(Caveat: First impressions aren’t always accurate. First impressions should not the last chance to make a good impression. It’s very easy to misread people. I do keep that in the back of my head, just to balance me out.)
Some prospects may want to impress you. Sometimes they routinely impress themselves. Personally, I find them awfully hard to communicate with. You know the traits – they ask you questions only to cut you off and answer themselves. They are micro-managers. They brag incessantly about their past experiences. They believe they’re the only one that can truly defeat Superman.
They’re the type of person to say, “I didn’t get to where I am by not speaking up.” While on paper that sounds like a good trait, these can also be the people who have trouble accepting someone else’s expertise. They may not see the value of your otherwise salient recommendations. They tend to only respect other egomaniacs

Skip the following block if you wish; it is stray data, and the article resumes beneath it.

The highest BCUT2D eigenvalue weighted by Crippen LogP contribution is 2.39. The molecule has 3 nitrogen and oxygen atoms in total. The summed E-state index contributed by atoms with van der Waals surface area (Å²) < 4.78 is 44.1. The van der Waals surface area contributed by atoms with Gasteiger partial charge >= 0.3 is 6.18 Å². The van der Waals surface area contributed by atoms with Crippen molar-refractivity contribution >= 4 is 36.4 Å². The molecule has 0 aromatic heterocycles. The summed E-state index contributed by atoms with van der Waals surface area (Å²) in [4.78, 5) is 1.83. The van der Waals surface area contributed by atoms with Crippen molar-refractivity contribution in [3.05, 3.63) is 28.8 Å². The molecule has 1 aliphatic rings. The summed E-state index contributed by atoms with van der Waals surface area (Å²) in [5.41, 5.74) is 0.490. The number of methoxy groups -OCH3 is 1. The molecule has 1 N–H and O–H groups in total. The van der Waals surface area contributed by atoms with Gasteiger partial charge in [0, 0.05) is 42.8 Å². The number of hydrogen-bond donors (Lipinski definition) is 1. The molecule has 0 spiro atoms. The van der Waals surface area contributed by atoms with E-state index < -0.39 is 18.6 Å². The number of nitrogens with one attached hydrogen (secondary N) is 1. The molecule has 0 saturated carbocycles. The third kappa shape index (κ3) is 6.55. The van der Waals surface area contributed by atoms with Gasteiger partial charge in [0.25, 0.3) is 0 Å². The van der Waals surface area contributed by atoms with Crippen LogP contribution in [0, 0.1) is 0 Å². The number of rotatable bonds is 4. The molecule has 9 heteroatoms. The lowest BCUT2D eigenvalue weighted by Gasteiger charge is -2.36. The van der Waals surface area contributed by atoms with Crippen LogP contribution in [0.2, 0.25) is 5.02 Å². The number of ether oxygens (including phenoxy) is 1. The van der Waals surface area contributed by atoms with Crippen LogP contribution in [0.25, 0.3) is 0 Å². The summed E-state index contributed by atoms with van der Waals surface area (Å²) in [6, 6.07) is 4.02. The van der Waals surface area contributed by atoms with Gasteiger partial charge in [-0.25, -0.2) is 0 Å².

But sometimes this is a front. Sometimes the egomaniac is socially awkward. A good skill in business is recognizing emotions, character flaws, and humanity when it really exists. Sometimes the egomaniac thinks he needs to be a killer. I have seen this disguise many, many times in my career.
I remember a client who managed to take down an entire marketing department with a previous agency. He was a product of a big name business advisor firm (name left out to prevent lawsuits) and drove some of my co-workers into therapy – honestly. There may have been no pleasing him, but the powers that be refused to cut ties. We weren’t able to do what we knew was best; we ultimately became an order taker for someone who wasn’t an expert in our field, but thought he was. This guy may truly be a serial killer at large.